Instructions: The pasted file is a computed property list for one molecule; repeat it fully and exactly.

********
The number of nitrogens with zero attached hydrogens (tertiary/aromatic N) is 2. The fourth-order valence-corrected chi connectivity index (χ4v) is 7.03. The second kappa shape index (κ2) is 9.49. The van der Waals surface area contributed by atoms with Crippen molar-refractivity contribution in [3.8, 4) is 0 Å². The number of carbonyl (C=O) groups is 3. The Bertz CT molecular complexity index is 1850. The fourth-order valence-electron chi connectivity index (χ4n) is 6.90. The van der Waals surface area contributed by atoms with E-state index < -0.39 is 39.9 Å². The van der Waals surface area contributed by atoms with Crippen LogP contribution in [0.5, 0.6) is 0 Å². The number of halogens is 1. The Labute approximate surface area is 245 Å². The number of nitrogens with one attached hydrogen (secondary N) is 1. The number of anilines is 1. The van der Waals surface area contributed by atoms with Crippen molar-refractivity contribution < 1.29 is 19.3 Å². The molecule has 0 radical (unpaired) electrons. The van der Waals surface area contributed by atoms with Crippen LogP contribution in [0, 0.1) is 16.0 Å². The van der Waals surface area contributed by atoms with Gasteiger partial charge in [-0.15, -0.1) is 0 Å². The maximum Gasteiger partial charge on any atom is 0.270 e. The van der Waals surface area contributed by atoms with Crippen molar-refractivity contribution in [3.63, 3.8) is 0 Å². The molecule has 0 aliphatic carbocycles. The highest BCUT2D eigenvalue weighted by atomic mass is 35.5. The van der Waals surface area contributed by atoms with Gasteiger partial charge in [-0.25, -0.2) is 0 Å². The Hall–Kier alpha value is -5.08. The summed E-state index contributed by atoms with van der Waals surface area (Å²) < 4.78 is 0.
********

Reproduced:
The number of nitrogens with zero attached hydrogens (tertiary/aromatic N) is 2. The fourth-order valence-corrected chi connectivity index (χ4v) is 7.03. The second kappa shape index (κ2) is 9.49. The van der Waals surface area contributed by atoms with Crippen molar-refractivity contribution in [3.8, 4) is 0 Å². The number of carbonyl (C=O) groups is 3. The Bertz CT molecular complexity index is 1850. The fourth-order valence-electron chi connectivity index (χ4n) is 6.90. The van der Waals surface area contributed by atoms with E-state index < -0.39 is 39.9 Å². The van der Waals surface area contributed by atoms with Crippen LogP contribution in [0.5, 0.6) is 0 Å². The number of halogens is 1. The Labute approximate surface area is 245 Å². The number of nitrogens with one attached hydrogen (secondary N) is 1. The number of anilines is 1. The van der Waals surface area contributed by atoms with Crippen molar-refractivity contribution < 1.29 is 19.3 Å². The molecule has 0 radical (unpaired) electrons. The van der Waals surface area contributed by atoms with Crippen LogP contribution in [0, 0.1) is 16.0 Å². The van der Waals surface area contributed by atoms with Gasteiger partial charge in [-0.15, -0.1) is 0 Å². The maximum Gasteiger partial charge on any atom is 0.270 e. The van der Waals surface area contributed by atoms with Crippen molar-refractivity contribution in [3.63, 3.8) is 0 Å². The molecule has 0 aliphatic carbocycles. The highest BCUT2D eigenvalue weighted by atomic mass is 35.5. The van der Waals surface area contributed by atoms with Gasteiger partial charge in [-0.25, -0.2) is 0 Å². The Hall–Kier alpha value is -5.08. The summed E-state index contributed by atoms with van der Waals surface area (Å²) < 4.78 is 0.